Why is there a picture of American Football on a Cricket Blog? The 2nd biggest sport that uses a coin toss in 2016 is American Football, where it is widely accepted – both in expert opinion and with statistical data – that the coin flip has ‘little to no impact’ on the outcome of the game.
No sport in the world relies on the toss of a coin nearly as much as cricket does.
Let’s start with some numbers from the IPL (as of April 20th, 2016):
- 93% of the matches have been won batting second (13 of the 14 matches till date)
- The one exception is when RCB batted first and posted 227. If this had been chased down, it would have been the highest IPL chase ever, and the 3rd highest T20 chase of all time
- In 10 of the 14 matches, the captain won the toss, batted second and won
It’s also worth noting that in the recently concluded World T20, the last 10 matches in a row, including Semis and Finals, were won by the team batting second. 78% of teams that won the toss also won the game, higher than any number in WT20 history.
You can probably see where I’m going. It seems the new formula for the IPL T20 is simple: Win Toss. Bat Second. Win Game. I can just see it evolving over time:
- Step 1: Win Toss, Captain Chooses to Bat Second, Win the Game
- Step 2: Win Toss, Captain Chooses to Automatically Bat Second, Win the Game
- Step 3: Win Toss, Bat Second, Win the Game
Do we really want to put that kind of power in the hands of a coin?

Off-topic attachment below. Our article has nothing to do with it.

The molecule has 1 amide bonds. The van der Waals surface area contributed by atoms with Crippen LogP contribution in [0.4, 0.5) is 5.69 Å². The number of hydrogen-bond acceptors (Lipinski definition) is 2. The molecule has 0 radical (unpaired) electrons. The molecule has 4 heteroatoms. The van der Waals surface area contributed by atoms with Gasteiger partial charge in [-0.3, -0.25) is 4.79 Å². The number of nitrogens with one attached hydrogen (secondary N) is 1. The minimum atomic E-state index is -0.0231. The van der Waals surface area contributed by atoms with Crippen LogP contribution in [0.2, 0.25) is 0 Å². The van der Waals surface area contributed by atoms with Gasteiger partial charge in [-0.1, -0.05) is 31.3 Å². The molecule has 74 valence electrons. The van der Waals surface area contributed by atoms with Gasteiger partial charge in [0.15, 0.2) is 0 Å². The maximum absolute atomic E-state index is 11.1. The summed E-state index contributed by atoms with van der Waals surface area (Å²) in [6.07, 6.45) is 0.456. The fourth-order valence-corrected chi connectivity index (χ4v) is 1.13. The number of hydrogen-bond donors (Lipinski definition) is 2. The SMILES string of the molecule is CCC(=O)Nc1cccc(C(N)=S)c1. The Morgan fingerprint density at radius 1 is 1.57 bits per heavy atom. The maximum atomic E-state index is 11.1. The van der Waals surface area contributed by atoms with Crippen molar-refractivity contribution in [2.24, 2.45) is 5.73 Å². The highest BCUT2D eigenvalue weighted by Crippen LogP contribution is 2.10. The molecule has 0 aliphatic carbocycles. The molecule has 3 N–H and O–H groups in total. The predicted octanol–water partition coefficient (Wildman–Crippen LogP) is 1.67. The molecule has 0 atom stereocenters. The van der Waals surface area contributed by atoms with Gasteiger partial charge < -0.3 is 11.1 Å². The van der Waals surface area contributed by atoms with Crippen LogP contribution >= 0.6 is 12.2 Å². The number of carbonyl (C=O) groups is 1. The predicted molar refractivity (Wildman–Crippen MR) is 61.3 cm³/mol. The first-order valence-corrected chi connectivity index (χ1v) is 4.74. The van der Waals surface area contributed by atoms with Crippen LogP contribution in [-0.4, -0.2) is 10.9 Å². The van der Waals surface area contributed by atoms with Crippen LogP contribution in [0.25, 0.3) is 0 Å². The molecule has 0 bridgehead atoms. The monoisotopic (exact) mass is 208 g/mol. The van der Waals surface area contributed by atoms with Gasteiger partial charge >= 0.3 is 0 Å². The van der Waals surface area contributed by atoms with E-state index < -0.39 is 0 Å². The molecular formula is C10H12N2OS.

I exaggerate of course, but the point stands. In the IPL, where the impact of a pitch is less than in other formats and other parts of the world, we will eventually get to a point where everyone wants to chase.
If so, is the IPL’s future coinless? Sounds crazy, I know, but hear me out. In the season, each team plays each other team once at home and once away. What if we just decided that the home team always bats second, by default? This could theoretically remove reliance on the randomness of a coin, and give each team a level playing field, with an equal number of games in which they chase.
Of course, critics will argue about the impact of a crumbling pitch, dew, and other factors, but recent IPL data continues to support the theory that captains don’t care about those factors. They just want to bat second so they know how many runs they need to get.
Maybe the only real downside of cutting the coin toss is that cricket commentators who so heavily rely on phrases like “bad toss to lose” will need to analyze the game in a bit more depth than just the performance of the coin.